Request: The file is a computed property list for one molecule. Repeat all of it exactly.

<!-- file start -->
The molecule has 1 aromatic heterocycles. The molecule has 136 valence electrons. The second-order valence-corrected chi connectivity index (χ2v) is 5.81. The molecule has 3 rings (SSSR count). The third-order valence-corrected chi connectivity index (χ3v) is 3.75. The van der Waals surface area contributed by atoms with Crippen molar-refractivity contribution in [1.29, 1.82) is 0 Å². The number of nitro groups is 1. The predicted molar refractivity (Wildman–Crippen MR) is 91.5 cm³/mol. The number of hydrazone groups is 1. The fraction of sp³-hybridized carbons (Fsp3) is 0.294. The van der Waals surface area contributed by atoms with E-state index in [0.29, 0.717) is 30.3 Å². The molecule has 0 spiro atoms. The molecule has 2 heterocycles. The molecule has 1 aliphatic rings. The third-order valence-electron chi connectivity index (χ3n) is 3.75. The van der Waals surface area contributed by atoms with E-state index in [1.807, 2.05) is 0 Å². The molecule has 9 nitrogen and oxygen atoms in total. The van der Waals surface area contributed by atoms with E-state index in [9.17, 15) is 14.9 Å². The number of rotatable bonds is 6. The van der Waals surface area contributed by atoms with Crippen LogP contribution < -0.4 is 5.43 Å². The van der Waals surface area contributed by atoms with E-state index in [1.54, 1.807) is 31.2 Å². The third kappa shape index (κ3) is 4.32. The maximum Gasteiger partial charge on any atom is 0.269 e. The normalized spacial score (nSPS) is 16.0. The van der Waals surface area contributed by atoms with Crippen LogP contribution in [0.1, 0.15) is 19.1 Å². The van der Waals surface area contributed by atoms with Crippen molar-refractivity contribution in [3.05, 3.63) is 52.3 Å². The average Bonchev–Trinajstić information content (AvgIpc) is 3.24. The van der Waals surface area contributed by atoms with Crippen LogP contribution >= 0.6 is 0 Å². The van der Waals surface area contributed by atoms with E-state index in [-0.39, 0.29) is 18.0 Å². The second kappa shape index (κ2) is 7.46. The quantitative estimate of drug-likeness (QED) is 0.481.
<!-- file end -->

The molecule has 1 aromatic heterocycles. The molecule has 136 valence electrons. The second-order valence-corrected chi connectivity index (χ2v) is 5.81. The molecule has 3 rings (SSSR count). The third-order valence-corrected chi connectivity index (χ3v) is 3.75. The van der Waals surface area contributed by atoms with Crippen molar-refractivity contribution in [1.29, 1.82) is 0 Å². The number of nitro groups is 1. The predicted molar refractivity (Wildman–Crippen MR) is 91.5 cm³/mol. The number of hydrazone groups is 1. The fraction of sp³-hybridized carbons (Fsp3) is 0.294. The van der Waals surface area contributed by atoms with E-state index in [0.29, 0.717) is 30.3 Å². The molecule has 0 spiro atoms. The molecule has 2 heterocycles. The molecule has 1 aliphatic rings. The third-order valence-electron chi connectivity index (χ3n) is 3.75. The van der Waals surface area contributed by atoms with E-state index in [1.807, 2.05) is 0 Å². The molecule has 9 nitrogen and oxygen atoms in total. The van der Waals surface area contributed by atoms with E-state index in [9.17, 15) is 14.9 Å². The number of rotatable bonds is 6. The van der Waals surface area contributed by atoms with Crippen LogP contribution < -0.4 is 5.43 Å². The van der Waals surface area contributed by atoms with E-state index in [1.54, 1.807) is 31.2 Å². The third kappa shape index (κ3) is 4.32. The maximum Gasteiger partial charge on any atom is 0.269 e. The normalized spacial score (nSPS) is 16.0. The van der Waals surface area contributed by atoms with Crippen LogP contribution in [0.1, 0.15) is 19.1 Å². The van der Waals surface area contributed by atoms with Crippen molar-refractivity contribution in [3.05, 3.63) is 52.3 Å². The average Bonchev–Trinajstić information content (AvgIpc) is 3.24. The van der Waals surface area contributed by atoms with Crippen LogP contribution >= 0.6 is 0 Å². The van der Waals surface area contributed by atoms with E-state index in [-0.39, 0.29) is 18.0 Å². The second kappa shape index (κ2) is 7.46. The quantitative estimate of drug-likeness (QED) is 0.481.